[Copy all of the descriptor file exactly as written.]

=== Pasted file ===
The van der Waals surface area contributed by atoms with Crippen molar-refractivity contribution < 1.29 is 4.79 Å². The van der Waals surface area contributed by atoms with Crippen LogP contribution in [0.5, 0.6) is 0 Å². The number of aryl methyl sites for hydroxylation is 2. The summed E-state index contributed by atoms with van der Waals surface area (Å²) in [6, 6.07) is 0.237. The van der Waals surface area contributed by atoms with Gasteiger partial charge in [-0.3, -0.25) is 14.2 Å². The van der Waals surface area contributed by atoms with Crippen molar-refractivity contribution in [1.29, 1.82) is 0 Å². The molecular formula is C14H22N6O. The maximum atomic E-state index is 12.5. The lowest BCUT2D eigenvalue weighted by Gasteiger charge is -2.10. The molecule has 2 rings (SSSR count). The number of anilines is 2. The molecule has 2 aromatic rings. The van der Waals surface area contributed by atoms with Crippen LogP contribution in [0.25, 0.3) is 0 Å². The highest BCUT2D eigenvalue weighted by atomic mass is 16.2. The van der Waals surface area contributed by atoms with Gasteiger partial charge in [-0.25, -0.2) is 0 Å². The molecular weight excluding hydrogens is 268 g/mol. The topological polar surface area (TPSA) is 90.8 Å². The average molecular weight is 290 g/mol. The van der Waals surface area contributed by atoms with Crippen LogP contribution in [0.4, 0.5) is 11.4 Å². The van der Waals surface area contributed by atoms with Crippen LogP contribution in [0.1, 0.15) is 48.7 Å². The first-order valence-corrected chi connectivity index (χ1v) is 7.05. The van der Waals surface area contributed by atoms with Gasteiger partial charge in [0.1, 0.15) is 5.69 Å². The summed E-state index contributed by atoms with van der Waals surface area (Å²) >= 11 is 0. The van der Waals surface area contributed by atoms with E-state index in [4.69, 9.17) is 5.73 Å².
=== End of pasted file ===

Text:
The van der Waals surface area contributed by atoms with Crippen molar-refractivity contribution < 1.29 is 4.79 Å². The van der Waals surface area contributed by atoms with Crippen LogP contribution in [0.5, 0.6) is 0 Å². The number of aryl methyl sites for hydroxylation is 2. The summed E-state index contributed by atoms with van der Waals surface area (Å²) in [6, 6.07) is 0.237. The van der Waals surface area contributed by atoms with Gasteiger partial charge in [-0.3, -0.25) is 14.2 Å². The van der Waals surface area contributed by atoms with Crippen molar-refractivity contribution in [1.29, 1.82) is 0 Å². The molecular formula is C14H22N6O. The maximum atomic E-state index is 12.5. The lowest BCUT2D eigenvalue weighted by Gasteiger charge is -2.10. The molecule has 2 rings (SSSR count). The number of anilines is 2. The molecule has 2 aromatic rings. The van der Waals surface area contributed by atoms with Crippen LogP contribution in [0.25, 0.3) is 0 Å². The highest BCUT2D eigenvalue weighted by atomic mass is 16.2. The van der Waals surface area contributed by atoms with Gasteiger partial charge in [-0.25, -0.2) is 0 Å². The molecular weight excluding hydrogens is 268 g/mol. The topological polar surface area (TPSA) is 90.8 Å². The average molecular weight is 290 g/mol. The van der Waals surface area contributed by atoms with Crippen LogP contribution in [0.4, 0.5) is 11.4 Å². The van der Waals surface area contributed by atoms with Crippen LogP contribution in [0.1, 0.15) is 48.7 Å². The first-order valence-corrected chi connectivity index (χ1v) is 7.05. The van der Waals surface area contributed by atoms with Gasteiger partial charge in [0.1, 0.15) is 5.69 Å². The summed E-state index contributed by atoms with van der Waals surface area (Å²) >= 11 is 0. The van der Waals surface area contributed by atoms with E-state index in [4.69, 9.17) is 5.73 Å².